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Greisen, E. G., Valdes, F. G., Calabretta, M. R., & Allen, S. L. 2003, in ASP Conf. Ser., Vol. 295 Astronomical Data Analysis Software and Systems XII, eds. H. E. Payne, R. I. Jedrzejewski, & R. N. Hook (San Francisco: ASP), 403

Representations of Spectral Coordinates in FITS

Eric W. Greisen1
National Radio Astronomy Observatory, P. O. Box O, Socorro, NM 87801 USA; Email:

Francisco G. Valdes2
National Optical Astronomy Observatories, P. O. Box 26732, Tucson, AZ 85719 USA; Email:

Mark R. Calabretta3
Australia Telescope National Facility, P. O. Box 76, Epping, NSW 1710 Australia; Email:

Steven L. Allen4
UCO/Lick Observatory, University of California, Santa Cruz, CA 95064 USA; Email:


In Paper I, Greisen & Calabretta (2003) describe a generalized method for specifying the coordinates of FITS data samples. Following that general method, Calabretta & Greisen (2003) in Paper II describe detailed conventions for defining celestial coordinates as they are projected onto a two-dimensional plane. The present paper extends the discussion to the spectral coordinates of wavelength, frequency, and velocity. World coordinate functions are defined for spectral axes sampled evenly in wavelength, frequency, or velocity, evenly in the logarithm of wavelength or frequency, as projected by ideal dispersing elements, and as specified by a lookup table. Papers I and II have been accepted into the FITS standard by the North American, Japanese and European FITS Committees; we expect the present work to be accepted as well. The full text of the proposed standards can be found at

1. Introduction

Greisen & Calabretta (2003, ``Paper I'') describes the computation of the world or physical coordinates as a multi-step process. The vector of pixel offsets from the reference point is multiplied by a linear transformation matrix and then scaled to physical units. Mathematically, this is given by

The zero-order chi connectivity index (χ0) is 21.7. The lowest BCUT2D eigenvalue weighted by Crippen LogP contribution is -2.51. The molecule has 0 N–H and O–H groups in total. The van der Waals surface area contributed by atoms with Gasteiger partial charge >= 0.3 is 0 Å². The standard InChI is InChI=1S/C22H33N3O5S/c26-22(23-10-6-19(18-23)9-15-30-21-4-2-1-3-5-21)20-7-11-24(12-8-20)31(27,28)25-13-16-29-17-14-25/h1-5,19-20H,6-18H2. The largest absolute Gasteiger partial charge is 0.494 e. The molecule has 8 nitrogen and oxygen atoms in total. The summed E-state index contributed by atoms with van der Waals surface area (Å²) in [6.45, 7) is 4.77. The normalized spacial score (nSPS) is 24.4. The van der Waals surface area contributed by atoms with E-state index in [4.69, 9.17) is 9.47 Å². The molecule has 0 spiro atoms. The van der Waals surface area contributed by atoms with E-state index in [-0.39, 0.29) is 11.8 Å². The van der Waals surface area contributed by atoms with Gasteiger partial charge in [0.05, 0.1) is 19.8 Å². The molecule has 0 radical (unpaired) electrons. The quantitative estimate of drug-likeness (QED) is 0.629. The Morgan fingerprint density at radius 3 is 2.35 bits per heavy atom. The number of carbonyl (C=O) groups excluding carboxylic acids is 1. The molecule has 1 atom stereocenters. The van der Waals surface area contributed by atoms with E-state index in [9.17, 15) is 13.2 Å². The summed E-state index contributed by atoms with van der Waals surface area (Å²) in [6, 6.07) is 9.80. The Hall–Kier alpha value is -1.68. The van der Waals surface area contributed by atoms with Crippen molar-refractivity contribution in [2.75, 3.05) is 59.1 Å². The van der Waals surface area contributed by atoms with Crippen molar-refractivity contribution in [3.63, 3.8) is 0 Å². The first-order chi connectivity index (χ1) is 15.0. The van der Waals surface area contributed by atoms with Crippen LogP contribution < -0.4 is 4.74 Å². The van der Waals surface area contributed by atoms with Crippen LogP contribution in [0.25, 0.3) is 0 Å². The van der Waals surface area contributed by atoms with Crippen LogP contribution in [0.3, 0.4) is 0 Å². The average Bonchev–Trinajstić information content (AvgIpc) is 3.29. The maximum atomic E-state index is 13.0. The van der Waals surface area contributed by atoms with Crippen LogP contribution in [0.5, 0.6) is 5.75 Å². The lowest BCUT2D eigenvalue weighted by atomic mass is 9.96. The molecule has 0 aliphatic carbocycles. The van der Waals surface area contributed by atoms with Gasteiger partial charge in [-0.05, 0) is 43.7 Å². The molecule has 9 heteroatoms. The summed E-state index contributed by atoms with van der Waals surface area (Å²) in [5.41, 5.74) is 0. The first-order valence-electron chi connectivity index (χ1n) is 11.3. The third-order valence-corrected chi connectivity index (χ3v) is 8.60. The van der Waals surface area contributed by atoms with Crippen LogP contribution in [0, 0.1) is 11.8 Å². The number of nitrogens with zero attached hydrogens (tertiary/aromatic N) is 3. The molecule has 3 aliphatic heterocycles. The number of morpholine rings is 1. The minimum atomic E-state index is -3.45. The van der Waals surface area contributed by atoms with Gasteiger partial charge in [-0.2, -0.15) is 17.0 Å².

x_i = s_i \,\, q_i = s_i \, \sum_{j=1}^N m_{ij} \,\, \left(
p_j - r_j \right) \, ,
\end{displaymath} (1)

where $p_j$ are pixel coordinates, $r_j$ are pixel coordinates of the reference point given by CRPIX$\,j$, $m_{ij}$ is a linear transformation matrix given either by PC$\,i$_$j$ or CD$\,i$_$j$, $N$ is the dimensionality of the WCS representation given by WCSAXES, and $s_i$ is a scaling given either by CDELT$\,i$ or by 1.0. The final step in the computation is the conversion of these linear relative coordinates into the actual physical coordinates. The conventions to be applied to ideal spectral axes are described in ``Paper III'' (Greisen et al. 2003) and summarized here. A later work (Calabretta, et al. 2003, ``Paper IV'') will address the corrections needed to convert real astronomical data into the ideal axes assumed in the celestial coordinates (Calabretta & Greisen 2003, ``Paper II'') and present manuscripts.

2. Basic Coordinates

The basic ``spectral'' coordinates are frequency, wavelength, and Doppler relativistic velocity. There are several other coordinates which are proportional to one of these, including wavenumber, energy, and ``radio'' and ``optical'' conventional velocities. Let us consider the case in which an axis is linearly sampled in spectral variable $X$, but is to be expressed in terms of variable $S$. We may restrict $X$ to the basic types since all others are linearly proportional to one of them. Let us also introduce an intermediate variable $P$ which is the basic variable associated with $S$. The relationship between $X$ and $S$ is then $S(X) = S(P(X))$ with inverse $X(S) = X(P(S))$. The statement that an axis is linearly sampled in $X$ simply means that